Papa’s best and worst on full display, sometimes in the same paragraph.

A Hemingway son and grandson present a reprinting of their ancestor’s 1935 work (Hemingway Library Edition) along with some illuminating supplementary material.

First-time readers of Green Hills will enjoy discovering the source of Hemingway’s famous praise for Adventures of Huckleberry Finn, as well as some images that appeared in subsequent fiction (“The Short Happy Life of Francis Macomber”). Hemingway originally created the volume as a sort of nonfiction novel, an actual account of his winter (1933-1934) African big-game hunting safari in company with his second wife, Pauline Pfeiffer, and others. Her diary, which Hemingway employed extensively, appears in an appendix and includes accounts of the author’s battles with dysentery (grim details) and of an accidental rifle discharge that just missed his head. Shooting himself in the head, of course, would come some 30 years later, and in Green Hills and its supplementary material are some comments about guns and suicide—by Hemingway and others—that crackle with dramatic irony. (In some observations he later deleted—and included here in an appendix—is his son's judgment that his father was a coward for shooting himself.) Also on display (in the text and in the supplements) are Papa’s famous ego, his waxing lyrical about beautiful animals he has just killed, and his testosterone-soaked rivalry with a hunting companion (Charles Thompson, called “Karl” in Green Hills), whose trophies always seemed to surpass Hemingway’s. Also in the appendices are lists of his kills (most were for meat, he says) and altered versions of his published text (most from the collection at the University of Virginia), one of which claims writer Archibald MacLeish was a coward. There is also some casual racism (one woman, he says in Green Hills, had “niggery legs”) and a delightful passage about a lioness attacking a wildebeest’s testicles.

Papa’s best and worst on full display, sometimes in the same paragraph.

Pub Date: July 21, 2015

ISBN: 978-1-4767-8755-8

Page Count: 352

Publisher: Scribner

Review Posted Online: May 17, 2015

Kirkus Reviews Issue: June 1, 2015


The author's youthfulness helps to assure the inevitable comparison with the Anne Frank diary although over and above the...

Elie Wiesel spent his early years in a small Transylvanian town as one of four children. 

He was the only one of the family to survive what Francois Maurois, in his introduction, calls the "human holocaust" of the persecution of the Jews, which began with the restrictions, the singularization of the yellow star, the enclosure within the ghetto, and went on to the mass deportations to the ovens of Auschwitz and Buchenwald. There are unforgettable and horrifying scenes here in this spare and sombre memoir of this experience of the hanging of a child, of his first farewell with his father who leaves him an inheritance of a knife and a spoon, and of his last goodbye at Buchenwald his father's corpse is already cold let alone the long months of survival under unconscionable conditions.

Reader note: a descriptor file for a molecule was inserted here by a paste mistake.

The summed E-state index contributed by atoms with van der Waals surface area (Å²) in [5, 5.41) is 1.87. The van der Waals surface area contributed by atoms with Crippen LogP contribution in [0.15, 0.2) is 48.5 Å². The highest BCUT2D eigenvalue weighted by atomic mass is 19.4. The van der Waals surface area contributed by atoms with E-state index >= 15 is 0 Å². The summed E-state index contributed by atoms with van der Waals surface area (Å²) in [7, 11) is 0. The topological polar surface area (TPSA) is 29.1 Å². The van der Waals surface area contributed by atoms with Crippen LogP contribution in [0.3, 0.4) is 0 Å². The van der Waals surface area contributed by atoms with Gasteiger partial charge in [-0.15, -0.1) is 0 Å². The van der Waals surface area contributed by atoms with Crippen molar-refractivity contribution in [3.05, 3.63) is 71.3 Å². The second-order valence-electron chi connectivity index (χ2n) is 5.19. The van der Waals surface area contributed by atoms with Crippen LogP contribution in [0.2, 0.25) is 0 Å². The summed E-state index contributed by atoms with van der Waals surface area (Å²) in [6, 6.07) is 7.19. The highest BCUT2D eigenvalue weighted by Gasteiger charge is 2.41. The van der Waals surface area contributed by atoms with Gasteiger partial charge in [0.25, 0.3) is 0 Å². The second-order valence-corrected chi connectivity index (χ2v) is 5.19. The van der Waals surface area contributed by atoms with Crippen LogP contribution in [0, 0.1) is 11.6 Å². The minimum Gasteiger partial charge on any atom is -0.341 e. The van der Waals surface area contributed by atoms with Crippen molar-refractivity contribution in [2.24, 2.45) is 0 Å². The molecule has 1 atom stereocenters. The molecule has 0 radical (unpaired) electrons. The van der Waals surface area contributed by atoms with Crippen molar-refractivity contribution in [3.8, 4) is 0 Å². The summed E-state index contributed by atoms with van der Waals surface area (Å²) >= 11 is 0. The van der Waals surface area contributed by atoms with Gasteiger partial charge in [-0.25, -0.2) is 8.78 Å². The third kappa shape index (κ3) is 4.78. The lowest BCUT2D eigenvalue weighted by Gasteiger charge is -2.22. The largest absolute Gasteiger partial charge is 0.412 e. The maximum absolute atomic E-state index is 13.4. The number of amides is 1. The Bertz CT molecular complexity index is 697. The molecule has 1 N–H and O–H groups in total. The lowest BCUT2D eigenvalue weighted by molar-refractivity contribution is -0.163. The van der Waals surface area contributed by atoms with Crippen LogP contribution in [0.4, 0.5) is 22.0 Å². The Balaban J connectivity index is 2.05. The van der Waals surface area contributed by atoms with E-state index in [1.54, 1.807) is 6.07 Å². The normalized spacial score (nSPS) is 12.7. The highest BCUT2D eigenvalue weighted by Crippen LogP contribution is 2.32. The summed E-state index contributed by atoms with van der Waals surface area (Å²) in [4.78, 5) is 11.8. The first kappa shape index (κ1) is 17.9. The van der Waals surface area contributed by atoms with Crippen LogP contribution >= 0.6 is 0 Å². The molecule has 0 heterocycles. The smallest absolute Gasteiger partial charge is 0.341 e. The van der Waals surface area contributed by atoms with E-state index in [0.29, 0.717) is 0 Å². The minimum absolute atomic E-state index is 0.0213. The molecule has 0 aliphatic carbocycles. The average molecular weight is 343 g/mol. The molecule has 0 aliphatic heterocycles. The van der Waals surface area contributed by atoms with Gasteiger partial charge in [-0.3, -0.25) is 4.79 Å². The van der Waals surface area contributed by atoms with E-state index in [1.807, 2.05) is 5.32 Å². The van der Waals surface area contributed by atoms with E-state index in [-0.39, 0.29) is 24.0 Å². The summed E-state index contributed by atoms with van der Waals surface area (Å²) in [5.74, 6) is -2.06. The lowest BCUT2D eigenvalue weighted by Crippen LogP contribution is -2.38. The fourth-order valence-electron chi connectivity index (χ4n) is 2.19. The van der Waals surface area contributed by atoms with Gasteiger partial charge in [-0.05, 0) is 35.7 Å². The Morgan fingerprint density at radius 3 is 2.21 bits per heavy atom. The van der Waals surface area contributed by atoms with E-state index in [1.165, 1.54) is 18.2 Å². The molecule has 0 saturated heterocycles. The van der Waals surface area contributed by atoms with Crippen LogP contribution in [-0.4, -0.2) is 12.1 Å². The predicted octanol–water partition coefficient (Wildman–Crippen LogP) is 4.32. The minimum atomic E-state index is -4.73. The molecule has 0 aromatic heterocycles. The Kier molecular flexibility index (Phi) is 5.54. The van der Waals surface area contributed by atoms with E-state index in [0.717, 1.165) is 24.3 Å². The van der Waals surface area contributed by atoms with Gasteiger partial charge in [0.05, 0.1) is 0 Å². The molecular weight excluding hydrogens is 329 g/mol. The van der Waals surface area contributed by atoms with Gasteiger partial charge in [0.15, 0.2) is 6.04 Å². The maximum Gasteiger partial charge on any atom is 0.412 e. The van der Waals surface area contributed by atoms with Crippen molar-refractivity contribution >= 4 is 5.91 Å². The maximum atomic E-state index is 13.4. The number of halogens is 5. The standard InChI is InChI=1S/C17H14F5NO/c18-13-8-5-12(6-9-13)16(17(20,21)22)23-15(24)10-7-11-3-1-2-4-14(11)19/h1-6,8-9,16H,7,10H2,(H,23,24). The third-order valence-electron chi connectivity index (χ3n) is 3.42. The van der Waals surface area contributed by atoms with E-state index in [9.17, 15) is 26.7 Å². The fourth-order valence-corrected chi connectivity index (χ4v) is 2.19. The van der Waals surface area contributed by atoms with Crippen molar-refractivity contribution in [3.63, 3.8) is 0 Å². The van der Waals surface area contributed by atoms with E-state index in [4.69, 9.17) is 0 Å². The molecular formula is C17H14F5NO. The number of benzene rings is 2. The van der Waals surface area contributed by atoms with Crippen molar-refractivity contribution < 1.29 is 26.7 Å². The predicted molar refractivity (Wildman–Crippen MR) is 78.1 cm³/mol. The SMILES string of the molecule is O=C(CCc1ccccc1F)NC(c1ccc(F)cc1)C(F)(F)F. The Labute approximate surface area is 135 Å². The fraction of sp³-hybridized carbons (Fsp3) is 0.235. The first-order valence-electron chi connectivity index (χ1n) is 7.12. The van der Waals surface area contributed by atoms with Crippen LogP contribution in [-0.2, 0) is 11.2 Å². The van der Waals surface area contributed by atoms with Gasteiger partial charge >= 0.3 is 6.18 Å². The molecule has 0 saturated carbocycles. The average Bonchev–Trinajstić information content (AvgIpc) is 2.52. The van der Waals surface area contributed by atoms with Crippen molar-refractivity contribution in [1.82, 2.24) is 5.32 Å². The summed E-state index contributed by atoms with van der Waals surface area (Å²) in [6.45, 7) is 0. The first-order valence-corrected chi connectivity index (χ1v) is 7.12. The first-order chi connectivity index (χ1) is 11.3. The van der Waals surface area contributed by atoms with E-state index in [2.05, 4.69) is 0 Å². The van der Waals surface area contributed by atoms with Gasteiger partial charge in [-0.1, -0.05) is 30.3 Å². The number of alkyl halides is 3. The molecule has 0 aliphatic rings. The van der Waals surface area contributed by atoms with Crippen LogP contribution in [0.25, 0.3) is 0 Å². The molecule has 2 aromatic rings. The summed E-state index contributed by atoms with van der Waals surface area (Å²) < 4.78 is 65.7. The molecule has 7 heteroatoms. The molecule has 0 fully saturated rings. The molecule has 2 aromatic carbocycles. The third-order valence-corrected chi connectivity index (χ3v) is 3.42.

The author's youthfulness helps to assure the inevitable comparison with the Anne Frank diary although over and above the sphere of suffering shared, and in this case extended to the death march itself, there is no spiritual or emotional legacy here to offset any reader reluctance.

Pub Date: Jan. 16, 2006

ISBN: 0374500010

Page Count: 120

Publisher: Hill & Wang

Review Posted Online: Oct. 7, 2011

Kirkus Reviews Issue: Jan. 15, 2006



Well-told and admonitory.

Young-rags-to-mature-riches memoir by broker and motivational speaker Gardner.

Born and raised in the Milwaukee ghetto, the author pulled himself up from considerable disadvantage. He was fatherless, and his adored mother wasn’t always around; once, as a child, he spied her at a family funeral accompanied by a prison guard. When beautiful, evanescent Moms was there, Chris also had to deal with Freddie “I ain’t your goddamn daddy!” Triplett, one of the meanest stepfathers in recent literature. Chris did “the dozens” with the homies, boosted a bit and in the course of youthful adventure was raped. His heroes were Miles Davis, James Brown and Muhammad Ali. Meanwhile, at the behest of Moms, he developed a fondness for reading. He joined the Navy and became a medic (preparing badass Marines for proctology), and a proficient lab technician. Moving up in San Francisco, married and then divorced, he sold medical supplies. He was recruited as a trainee at Dean Witter just around the time he became a homeless single father. All his belongings in a shopping cart, Gardner sometimes slept with his young son at the office (apparently undiscovered by the night cleaning crew). The two also frequently bedded down in a public restroom. After Gardner’s talents were finally appreciated by the firm of Bear Stearns, his American Dream became real. He got the cool duds, hot car and fine ladies so coveted from afar back in the day. He even had a meeting with Nelson Mandela. Through it all, he remained a prideful parent. His own no-daddy blues are gone now.

Well-told and admonitory.

Pub Date: June 1, 2006

ISBN: 0-06-074486-3

Page Count: 320

Publisher: Amistad/HarperCollins

Review Posted Online: May 19, 2010

Kirkus Reviews Issue: March 15, 2006

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